What are you reading this on? An iPhone? An Android? If you aren’t holding one right now, chances are it’s nearby. And they might have an Apple or a Google logo on the back, but the truth is, your phone wouldn’t exist if not for a company you’ve probably never heard of: General Magic. It’s the subject of a new documentary that provides an inside look at the rise and fall of the most influential failure in silicon valley history.
In 1990, fresh off the success of the Macintosh, a group of Apple developers spun off a new company with a bold vision of the future: a handheld personal computer. Today, you and I would call this a smartphone. But nearly 30 years ago, it was simply an idea and a sketch on a piece of paper. The idea was the brainchild of Marc Porat, who founded General Magic, and attracted some of the tech world’s most influential talents, including Andy Hertzfeld, Megan Smith, Kevin Lynch, and the young Tony Fadell – names you probably don’t know who are responsible for products that you definitely do.
The first two acts of General Magic play out like a Greek tragedy. A group of dewy-eyed engineers and designers set out to change the world, but the future they saw was simply too far away. This was a company that was trying to build smartphones at a time when the original Nintendo Gameboy was a technological marvel. In archival footage and interviews, it’s easy to see General Magic as a machine coming apart at the seams. No one thought they needed a manager, everyone wanted to work on the next cool thing, and no one was driving the ship. Everyone was just too blinded by their own ambition to see it. When General Magic finally did release a product, it was too big, complicated, and expensive to catch on. The tech darling declared bankruptcy just over a decade after its founding, becoming a Silicon Valley legend of tech hubris gone wrong.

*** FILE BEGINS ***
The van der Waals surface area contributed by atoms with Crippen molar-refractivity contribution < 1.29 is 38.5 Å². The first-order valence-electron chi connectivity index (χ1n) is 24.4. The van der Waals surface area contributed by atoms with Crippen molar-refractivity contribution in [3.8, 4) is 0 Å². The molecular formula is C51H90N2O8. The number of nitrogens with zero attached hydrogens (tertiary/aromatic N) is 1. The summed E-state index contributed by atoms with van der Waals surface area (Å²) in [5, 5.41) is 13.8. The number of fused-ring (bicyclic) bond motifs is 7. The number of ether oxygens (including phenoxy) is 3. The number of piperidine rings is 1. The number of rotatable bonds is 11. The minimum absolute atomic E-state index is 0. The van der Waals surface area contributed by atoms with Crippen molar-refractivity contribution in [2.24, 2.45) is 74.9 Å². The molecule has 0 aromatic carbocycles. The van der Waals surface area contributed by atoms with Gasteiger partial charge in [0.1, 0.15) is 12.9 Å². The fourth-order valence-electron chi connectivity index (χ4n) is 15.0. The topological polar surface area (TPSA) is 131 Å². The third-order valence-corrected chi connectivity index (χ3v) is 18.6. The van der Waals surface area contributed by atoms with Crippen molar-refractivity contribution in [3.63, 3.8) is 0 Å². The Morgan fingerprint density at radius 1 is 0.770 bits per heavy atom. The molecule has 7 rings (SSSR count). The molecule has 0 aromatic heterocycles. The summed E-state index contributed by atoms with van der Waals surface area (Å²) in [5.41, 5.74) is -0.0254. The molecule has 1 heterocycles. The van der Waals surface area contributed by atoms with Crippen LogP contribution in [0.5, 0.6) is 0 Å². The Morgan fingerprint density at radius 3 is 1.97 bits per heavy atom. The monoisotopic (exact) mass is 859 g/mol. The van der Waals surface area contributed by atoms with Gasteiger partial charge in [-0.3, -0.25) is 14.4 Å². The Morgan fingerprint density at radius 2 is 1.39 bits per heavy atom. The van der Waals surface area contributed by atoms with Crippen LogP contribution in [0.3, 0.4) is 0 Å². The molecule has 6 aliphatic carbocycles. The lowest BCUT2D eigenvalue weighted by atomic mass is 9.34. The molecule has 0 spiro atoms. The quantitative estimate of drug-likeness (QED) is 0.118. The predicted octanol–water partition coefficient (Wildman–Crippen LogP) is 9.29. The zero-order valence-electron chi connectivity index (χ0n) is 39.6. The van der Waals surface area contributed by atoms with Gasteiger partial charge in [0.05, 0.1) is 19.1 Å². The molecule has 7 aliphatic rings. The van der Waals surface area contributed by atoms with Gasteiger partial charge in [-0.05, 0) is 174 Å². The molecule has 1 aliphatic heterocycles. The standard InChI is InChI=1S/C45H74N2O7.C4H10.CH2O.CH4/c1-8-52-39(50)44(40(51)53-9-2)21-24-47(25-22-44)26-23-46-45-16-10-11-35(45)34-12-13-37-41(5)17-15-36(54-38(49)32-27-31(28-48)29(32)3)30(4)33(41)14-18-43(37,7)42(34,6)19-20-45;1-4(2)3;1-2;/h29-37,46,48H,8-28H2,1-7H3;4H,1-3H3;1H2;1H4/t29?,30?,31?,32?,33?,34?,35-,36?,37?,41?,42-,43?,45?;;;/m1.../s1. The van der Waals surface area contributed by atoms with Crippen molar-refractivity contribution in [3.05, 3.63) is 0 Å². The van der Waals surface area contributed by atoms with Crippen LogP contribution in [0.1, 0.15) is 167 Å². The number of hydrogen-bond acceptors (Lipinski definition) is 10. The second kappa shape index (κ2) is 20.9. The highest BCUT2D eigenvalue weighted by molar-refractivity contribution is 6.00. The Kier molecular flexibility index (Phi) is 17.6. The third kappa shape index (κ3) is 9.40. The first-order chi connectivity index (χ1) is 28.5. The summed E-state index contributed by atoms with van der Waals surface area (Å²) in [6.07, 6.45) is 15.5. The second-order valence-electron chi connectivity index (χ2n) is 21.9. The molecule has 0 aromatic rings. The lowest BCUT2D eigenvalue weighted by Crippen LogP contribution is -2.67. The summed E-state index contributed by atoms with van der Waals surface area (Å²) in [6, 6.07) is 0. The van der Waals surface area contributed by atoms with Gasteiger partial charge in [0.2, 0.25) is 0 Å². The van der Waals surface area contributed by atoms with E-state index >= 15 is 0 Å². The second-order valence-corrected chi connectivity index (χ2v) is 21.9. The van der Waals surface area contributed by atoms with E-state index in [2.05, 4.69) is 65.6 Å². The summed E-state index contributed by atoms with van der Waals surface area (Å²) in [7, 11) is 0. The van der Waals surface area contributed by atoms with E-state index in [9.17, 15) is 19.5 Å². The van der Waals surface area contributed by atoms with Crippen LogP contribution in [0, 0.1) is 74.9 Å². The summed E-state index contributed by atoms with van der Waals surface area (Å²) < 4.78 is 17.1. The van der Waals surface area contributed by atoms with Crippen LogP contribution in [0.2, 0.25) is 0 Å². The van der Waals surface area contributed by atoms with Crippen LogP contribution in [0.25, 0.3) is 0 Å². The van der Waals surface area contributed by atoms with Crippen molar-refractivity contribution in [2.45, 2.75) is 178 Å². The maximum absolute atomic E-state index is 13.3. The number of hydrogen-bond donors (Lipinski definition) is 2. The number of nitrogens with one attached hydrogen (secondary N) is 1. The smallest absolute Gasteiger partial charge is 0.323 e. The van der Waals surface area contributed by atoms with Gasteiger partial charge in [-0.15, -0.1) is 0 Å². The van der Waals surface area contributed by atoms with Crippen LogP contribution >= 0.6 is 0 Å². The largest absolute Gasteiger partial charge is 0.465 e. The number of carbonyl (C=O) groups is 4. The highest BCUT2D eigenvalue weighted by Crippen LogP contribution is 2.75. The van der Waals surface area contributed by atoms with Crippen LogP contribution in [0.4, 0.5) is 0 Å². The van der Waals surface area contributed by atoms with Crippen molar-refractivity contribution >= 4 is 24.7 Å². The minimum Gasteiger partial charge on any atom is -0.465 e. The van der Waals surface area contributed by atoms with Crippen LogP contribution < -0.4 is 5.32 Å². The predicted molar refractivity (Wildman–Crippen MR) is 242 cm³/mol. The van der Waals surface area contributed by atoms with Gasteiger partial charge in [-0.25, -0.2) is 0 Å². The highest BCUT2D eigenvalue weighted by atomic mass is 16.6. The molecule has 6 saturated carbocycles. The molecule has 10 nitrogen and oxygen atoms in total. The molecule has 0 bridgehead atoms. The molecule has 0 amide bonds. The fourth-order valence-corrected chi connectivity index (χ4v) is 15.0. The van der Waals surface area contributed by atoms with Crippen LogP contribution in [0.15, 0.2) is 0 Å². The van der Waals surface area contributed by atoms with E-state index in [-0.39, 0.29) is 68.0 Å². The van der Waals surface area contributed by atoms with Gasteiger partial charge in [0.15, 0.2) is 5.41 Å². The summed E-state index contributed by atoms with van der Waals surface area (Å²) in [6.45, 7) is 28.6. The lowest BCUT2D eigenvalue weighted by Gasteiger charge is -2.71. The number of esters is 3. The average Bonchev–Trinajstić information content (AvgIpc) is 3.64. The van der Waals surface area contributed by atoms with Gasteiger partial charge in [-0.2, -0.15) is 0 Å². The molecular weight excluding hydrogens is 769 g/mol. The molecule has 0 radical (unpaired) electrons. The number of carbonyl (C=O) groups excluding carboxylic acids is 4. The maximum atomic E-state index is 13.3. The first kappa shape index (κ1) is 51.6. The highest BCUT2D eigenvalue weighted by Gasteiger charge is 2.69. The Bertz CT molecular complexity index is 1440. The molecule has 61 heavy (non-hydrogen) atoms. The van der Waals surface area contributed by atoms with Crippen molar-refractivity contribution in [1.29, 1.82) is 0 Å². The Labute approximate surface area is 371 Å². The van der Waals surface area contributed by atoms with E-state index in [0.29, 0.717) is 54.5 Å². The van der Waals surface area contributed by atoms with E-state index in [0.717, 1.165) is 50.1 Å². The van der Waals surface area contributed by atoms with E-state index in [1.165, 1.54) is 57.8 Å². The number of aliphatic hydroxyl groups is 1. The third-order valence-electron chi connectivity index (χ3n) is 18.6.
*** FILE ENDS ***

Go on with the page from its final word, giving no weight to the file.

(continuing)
But directors Sarah Kerruish and Matt Maude don’t see their film as a cautionary tale of ambition gone wrong or a celebration of corporate defeat. General Magic is a film about progress, and about reframing what it means to fail. It calls to mind the classic Mary Pickford quote – ‘failure is not the falling down, but the staying down’. General Magic may have gone bankrupt, but if you think they failed, just look at the world today.
Verdict: 4 out of 5
General Magic is a fascinating film about the unknown story that created the technological landscape of today. It’s filled with footage that, from today’s vantage point, has an almost poetic quality to it. Watching the engineers and inventors at General Magic work, we’re seeing the seeds of the 21st century be sewed. The iPod, iPhone, Android, eBay, LinkedIn, Nest…all General Magic alumni. Thirty years ago, these dreamers saw the future with such a startling degree of accuracy, it’s as though they were looking at a window to today. Tech nerds everywhere should rejoice at General Magic. The film premiers at the Tribeca Film Festival.